One of the mysteries of the English language finally explained.
An early type of wheelchair which is propelled by the occupant turning two crank-handles fixed at the ends of the armrests, which turn the two small front wheels of the chair (a third wheel or castor being set in the back rail).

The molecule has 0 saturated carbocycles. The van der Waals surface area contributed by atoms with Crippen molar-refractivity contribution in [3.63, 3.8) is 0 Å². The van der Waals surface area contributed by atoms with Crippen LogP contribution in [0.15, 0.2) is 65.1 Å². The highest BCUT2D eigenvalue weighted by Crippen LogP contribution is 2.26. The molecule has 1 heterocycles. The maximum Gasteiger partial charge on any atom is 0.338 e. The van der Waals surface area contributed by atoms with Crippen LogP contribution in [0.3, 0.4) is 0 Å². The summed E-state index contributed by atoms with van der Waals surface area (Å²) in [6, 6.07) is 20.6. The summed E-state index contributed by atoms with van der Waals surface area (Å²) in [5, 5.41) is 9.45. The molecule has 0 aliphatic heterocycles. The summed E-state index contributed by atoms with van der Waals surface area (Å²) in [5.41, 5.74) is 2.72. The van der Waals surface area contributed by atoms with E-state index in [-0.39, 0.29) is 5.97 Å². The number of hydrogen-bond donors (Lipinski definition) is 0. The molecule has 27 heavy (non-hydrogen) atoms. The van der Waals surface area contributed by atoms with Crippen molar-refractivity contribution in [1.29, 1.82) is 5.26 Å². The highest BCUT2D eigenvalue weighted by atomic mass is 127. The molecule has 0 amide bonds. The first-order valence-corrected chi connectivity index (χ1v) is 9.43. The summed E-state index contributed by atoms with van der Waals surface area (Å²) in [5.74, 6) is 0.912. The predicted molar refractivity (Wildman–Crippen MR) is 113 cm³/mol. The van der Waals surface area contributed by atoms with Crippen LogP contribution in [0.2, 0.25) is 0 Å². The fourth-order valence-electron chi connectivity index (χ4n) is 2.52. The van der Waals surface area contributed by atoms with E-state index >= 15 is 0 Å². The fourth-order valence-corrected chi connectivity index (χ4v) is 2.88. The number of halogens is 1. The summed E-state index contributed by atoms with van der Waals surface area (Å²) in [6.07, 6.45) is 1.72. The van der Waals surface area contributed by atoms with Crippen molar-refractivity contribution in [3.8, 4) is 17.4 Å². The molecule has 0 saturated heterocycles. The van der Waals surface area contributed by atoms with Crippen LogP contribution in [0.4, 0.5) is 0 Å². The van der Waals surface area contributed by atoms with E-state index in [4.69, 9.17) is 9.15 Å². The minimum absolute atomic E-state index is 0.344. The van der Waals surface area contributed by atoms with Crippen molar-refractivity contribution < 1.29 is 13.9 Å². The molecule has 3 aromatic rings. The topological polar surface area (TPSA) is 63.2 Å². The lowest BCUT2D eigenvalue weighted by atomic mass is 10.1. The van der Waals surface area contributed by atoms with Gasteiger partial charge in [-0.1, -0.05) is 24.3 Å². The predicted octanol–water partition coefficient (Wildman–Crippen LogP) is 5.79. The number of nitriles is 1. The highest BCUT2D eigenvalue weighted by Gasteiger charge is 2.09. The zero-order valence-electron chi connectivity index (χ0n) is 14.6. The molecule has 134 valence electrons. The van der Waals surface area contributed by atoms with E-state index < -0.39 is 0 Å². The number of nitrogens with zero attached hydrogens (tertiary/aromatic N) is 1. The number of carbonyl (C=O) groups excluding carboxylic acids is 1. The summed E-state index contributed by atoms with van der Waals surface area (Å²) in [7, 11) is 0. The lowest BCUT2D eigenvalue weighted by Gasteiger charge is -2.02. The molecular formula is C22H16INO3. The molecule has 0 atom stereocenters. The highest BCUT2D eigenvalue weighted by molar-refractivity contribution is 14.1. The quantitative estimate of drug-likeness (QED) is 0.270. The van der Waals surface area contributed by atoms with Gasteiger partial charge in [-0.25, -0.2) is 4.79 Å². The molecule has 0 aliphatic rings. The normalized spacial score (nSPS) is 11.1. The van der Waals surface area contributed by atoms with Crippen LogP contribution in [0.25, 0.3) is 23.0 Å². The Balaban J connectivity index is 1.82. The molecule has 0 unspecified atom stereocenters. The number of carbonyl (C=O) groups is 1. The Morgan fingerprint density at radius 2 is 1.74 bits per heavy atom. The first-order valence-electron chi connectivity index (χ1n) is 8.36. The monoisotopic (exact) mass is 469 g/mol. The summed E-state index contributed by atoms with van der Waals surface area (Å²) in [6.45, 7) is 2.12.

Late 18th century; earliest use found in Fanny Burney (1752–1840), writer. From the name of John Joseph Merlin, Flemish inventor and maker of musical instruments, who invented this kind of wheelchair + chair.
Merlin chair/ˈməːlɪn ˌtʃɛː/
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